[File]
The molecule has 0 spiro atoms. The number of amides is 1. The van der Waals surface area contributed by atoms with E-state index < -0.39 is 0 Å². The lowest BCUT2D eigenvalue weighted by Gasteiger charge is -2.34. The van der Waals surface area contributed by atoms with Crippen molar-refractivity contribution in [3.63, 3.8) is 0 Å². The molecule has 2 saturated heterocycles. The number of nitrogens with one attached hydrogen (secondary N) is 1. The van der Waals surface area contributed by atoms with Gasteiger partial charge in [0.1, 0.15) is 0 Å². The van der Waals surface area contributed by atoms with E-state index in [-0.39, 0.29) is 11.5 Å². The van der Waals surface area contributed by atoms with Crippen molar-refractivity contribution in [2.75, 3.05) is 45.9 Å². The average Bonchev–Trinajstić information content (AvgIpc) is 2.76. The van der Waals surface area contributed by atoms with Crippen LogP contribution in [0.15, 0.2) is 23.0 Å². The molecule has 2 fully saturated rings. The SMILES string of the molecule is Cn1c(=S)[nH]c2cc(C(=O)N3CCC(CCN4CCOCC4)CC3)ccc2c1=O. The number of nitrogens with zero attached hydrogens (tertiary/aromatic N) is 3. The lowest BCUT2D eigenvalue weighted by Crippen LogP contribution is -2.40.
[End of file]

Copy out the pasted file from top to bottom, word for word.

The molecule has 0 spiro atoms. The number of amides is 1. The van der Waals surface area contributed by atoms with E-state index < -0.39 is 0 Å². The lowest BCUT2D eigenvalue weighted by Gasteiger charge is -2.34. The van der Waals surface area contributed by atoms with Crippen molar-refractivity contribution in [3.63, 3.8) is 0 Å². The molecule has 2 saturated heterocycles. The number of nitrogens with one attached hydrogen (secondary N) is 1. The van der Waals surface area contributed by atoms with Gasteiger partial charge in [0.1, 0.15) is 0 Å². The van der Waals surface area contributed by atoms with E-state index in [-0.39, 0.29) is 11.5 Å². The van der Waals surface area contributed by atoms with Crippen molar-refractivity contribution in [2.75, 3.05) is 45.9 Å². The average Bonchev–Trinajstić information content (AvgIpc) is 2.76. The van der Waals surface area contributed by atoms with Crippen LogP contribution in [0.15, 0.2) is 23.0 Å². The molecule has 2 fully saturated rings. The SMILES string of the molecule is Cn1c(=S)[nH]c2cc(C(=O)N3CCC(CCN4CCOCC4)CC3)ccc2c1=O. The number of nitrogens with zero attached hydrogens (tertiary/aromatic N) is 3. The lowest BCUT2D eigenvalue weighted by Crippen LogP contribution is -2.40.